Wednesday, 23 November 2011

Cut-Price? AirAsia Online More Expensive than Qantas, British Airways and Singapore Airlines ..

*






Malaysia Airlines SGD $630.40
Qantas SGD $748.10
Tiger Airways SGD $766.62
British Airways SGD $802.20
Singapore Airlines SGD $854.20
AirAsia SGD $932.00


THE SURVEY *

Holiday Airfare Survey was conducted on Wednesday 23rd of November, with all Singapore-Perth return flight searches being made online 10am - 5PM. In each instance, the lowest economy fare offered by each airline was the one selected and featured in the survey - all fare data was taken from each airline's own website, not from airfare aggregators such as Expedia.com. For all holidays there was a standard departure date of 05/12/2001 and return of 31/12/2011, though the actual arrival and departure times obviously differ among the various operators, kept within 24hours. Screen captures at the base of this article will evidence each fare.





The Holiday Airfares Survey has revealed opportunistic low-cost operators are frequently more expensive than full-service airlines like Qantas and Singapore Airlines. We conducted our study and discovered that AirAsia hiked their holiday airfares so high, the no-frills operator is now more expensive than the top-shelf full-service carriers.



What's most amazing about AirAsia slugging families with this artificially inflated holiday fare is that it doesn't even offer a direct flight to our first sample holiday survey destination - Singapore to Perth. The unfortunate AirAsia passengers are held captive in transit for a good part of a day in KL. Regardless of this less than ideal schedule and cattle-class transfer, the fare is SGD $300 more than reputable full-service airline, Malaysia Airlines.

As explained by a guest on Tripadvisor: "If you check, most of the airlines are full-service - and among the most awarded airlines in the world. They don't demand extra fees in addition to the booking for seat allocation, stowed luggage, food and drink, et al. The MOST expensive holiday fare on the sample routes by a considerable margin was the 'cut-price' - AirAsia - boasting fares that include none of the comforts/necessities of the full-service outfits. So, why are they so much more darned expensive?"

The respected full-service carriers - but not MAS - all offer direct flights. As AirAsia is not able to offer a direct flight, could that perhaps explain why it is more expensive than other airines? Well, another 'cut-price' airline in the survey is Tiger Airways, which also has its own stopover on the Singapore to Perth route, yet its fare is one of the lowest in our pre-holiday survey.

Currently, there is an AirAsia Singapore campaign touting new year flights to Melbourne
and Perth from SGD $189, as opposed to their current holiday gift to you, where you pay SGD $932 for no legroom and crap service. How many $189 flights do they actually release for sale to the public, hmm?

Malaysia Airlines are offering the lowest fare of ALL the carriers, albeit with a short stopover under an hour and a half. Should we applaud MAS? Well, let's just say fares like this wouldn't have occurred before the recent takeover of Malaysia Airlines by the politician-laden board of AirAsia. Rest assured, 'Teflon Tony Fernandes' and Malaysia's bent politicians are already showing telltale signs of what they have in store for the two former Malaysian competitors. Stay tuned for our new expose in the next issue - our special Christmas follow-up to our original AirAsia scam report HERE.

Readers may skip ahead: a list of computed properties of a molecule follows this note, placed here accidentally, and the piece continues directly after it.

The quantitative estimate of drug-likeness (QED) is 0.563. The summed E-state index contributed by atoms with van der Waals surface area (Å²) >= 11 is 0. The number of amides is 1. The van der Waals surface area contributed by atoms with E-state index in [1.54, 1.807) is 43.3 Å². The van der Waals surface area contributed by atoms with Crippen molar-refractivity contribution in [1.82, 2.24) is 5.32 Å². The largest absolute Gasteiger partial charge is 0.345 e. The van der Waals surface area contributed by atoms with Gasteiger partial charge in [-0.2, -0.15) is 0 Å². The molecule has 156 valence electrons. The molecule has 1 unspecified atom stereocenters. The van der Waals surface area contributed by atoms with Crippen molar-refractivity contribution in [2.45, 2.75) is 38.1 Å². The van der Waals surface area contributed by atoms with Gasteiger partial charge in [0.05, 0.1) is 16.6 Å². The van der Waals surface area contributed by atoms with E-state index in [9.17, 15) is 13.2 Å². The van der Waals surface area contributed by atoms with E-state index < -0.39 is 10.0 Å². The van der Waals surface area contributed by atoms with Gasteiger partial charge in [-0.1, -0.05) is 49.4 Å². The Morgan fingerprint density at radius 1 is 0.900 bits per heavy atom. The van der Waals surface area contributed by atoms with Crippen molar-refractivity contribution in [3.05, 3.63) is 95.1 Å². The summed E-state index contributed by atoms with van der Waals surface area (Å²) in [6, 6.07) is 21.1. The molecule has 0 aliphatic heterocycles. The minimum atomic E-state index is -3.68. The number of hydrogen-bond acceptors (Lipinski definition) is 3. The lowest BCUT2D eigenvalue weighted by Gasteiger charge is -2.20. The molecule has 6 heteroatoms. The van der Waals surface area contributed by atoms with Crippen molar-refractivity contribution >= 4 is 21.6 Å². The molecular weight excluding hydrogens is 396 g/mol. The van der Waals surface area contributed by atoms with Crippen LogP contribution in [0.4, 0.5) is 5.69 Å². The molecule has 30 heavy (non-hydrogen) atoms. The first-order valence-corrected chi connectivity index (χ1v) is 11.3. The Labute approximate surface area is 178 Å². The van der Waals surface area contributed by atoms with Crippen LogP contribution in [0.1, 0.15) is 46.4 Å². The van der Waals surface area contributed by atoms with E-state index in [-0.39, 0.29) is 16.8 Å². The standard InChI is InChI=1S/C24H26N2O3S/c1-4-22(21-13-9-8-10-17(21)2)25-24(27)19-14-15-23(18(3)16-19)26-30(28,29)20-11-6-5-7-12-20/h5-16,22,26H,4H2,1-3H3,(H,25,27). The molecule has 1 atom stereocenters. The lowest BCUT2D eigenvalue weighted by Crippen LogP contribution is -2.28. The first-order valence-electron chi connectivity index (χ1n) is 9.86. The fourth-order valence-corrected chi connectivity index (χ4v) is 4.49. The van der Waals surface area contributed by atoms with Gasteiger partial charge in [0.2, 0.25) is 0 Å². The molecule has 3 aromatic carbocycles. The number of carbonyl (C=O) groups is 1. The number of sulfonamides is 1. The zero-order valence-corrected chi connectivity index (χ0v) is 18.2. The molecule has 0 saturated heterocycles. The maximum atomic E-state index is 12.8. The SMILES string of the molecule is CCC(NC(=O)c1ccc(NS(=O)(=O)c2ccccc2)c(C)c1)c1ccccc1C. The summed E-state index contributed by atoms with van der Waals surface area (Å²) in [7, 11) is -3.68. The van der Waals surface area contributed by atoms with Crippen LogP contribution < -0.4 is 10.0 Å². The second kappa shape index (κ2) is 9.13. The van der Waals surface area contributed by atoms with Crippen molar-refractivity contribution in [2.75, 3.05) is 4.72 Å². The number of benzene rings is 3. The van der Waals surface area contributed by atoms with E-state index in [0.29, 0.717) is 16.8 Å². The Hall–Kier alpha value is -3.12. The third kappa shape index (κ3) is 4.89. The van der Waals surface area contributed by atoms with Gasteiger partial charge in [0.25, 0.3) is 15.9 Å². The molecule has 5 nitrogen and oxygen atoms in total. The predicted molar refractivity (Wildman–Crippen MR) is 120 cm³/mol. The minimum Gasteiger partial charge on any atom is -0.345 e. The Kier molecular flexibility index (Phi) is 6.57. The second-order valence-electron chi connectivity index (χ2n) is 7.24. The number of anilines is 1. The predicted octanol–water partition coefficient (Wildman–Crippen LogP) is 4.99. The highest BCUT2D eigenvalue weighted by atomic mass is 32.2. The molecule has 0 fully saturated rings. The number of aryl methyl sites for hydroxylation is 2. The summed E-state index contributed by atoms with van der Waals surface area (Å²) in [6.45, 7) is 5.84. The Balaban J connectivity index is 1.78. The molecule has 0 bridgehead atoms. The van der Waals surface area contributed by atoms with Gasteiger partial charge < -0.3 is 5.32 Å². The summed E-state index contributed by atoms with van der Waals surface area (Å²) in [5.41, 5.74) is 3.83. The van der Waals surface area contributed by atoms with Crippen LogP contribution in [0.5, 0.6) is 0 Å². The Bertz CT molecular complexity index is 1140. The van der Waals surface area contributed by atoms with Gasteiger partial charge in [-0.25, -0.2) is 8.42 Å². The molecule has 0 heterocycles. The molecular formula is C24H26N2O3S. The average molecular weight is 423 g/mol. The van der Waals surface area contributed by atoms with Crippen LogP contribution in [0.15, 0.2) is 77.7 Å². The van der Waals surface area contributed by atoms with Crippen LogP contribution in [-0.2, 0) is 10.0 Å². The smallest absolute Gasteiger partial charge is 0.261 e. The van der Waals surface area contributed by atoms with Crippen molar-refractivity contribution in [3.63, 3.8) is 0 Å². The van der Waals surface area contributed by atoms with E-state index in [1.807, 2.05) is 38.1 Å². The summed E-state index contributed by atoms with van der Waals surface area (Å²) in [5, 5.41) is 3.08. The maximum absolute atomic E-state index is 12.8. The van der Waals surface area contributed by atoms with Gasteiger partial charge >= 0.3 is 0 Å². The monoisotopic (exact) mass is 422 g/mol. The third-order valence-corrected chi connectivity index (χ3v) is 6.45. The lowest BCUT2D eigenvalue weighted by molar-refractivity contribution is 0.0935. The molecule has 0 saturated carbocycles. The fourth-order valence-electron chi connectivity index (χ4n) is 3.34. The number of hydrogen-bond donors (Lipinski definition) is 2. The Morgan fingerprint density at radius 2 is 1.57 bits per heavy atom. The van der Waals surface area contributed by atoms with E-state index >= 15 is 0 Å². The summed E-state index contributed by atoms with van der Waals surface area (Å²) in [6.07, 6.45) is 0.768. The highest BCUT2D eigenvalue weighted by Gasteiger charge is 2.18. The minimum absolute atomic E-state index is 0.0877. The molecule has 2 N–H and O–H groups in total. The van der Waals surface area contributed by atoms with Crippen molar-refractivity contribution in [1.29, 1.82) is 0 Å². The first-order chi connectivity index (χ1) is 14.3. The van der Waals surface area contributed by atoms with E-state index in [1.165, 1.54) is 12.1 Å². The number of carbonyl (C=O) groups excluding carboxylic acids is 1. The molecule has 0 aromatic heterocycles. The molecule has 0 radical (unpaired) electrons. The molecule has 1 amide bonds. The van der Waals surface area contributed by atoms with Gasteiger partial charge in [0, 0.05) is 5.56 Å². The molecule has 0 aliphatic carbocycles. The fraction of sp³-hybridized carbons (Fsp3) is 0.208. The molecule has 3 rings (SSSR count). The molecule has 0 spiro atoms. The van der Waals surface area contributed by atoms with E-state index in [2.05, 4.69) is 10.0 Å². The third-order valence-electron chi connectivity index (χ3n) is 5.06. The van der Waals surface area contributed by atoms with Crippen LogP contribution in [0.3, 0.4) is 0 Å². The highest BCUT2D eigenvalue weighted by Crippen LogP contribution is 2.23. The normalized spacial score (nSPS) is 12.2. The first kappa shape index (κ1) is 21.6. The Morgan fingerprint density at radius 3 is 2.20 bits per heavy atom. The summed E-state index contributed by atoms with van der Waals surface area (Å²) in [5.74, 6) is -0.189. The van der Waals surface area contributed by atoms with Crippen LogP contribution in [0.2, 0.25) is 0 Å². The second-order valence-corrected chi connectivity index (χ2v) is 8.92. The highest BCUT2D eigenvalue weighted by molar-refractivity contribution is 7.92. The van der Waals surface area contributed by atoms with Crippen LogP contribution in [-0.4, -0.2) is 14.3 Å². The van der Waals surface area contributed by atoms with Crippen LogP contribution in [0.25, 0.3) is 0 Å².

Finally, we priced flights Singapore to Melbourne. Incredibly, before we factor in the typical extraneous 'cut-price' costs, versus none on full-service carriers, AirAsia was already over $200 more expensive than Qantas. What the heck? Isn't AirAsia supposed to be a cut-price operator? Again, let's not forget that we haven't included any of the add-ons that you will incur with AirAsia, such as food & drink, check-in luggage, seating allocation, et al. Let's add $50 for that. Take a good look at yourself, AirAsia?? We are going to be onto you like Sea Shepherd blitz around Japanese whaling boats.


The moral is do not blindly rely on cut-price carriers to offer cheaper flights - they frequently do not. They are polished conmen marketeers and they are clearly relying on people blindly assuming that 'cut-price' will be significantly cheaper than full-service carriers. Further, shop around - in advance. Last minute deals are for hotels, not airlines - AirAsia push the prices way up when they know we most desperately need to travel, during holidays plus when it's unexpected and on short notice. Do not use aggregators such as Expedia.com for anything but research - they are significantly more expensive than going directly to the airline's website. Do not believe their lowest price guarantees - as that is a marketing scam. Use the aggregator to shop online for the cheaper alternatives, then go to the airline website and be nicely surprised by the 10-30% you will save.








THE EVIDENCE *


1.  Singapore to Perth - terms as above
Malaysia Airlines



 Tiger


 British Airways


Qantas

 
Singapore Airlines


 AirAsia 




2. Singapore to Melbourne - terms as above


Qantas/BA

AirAsia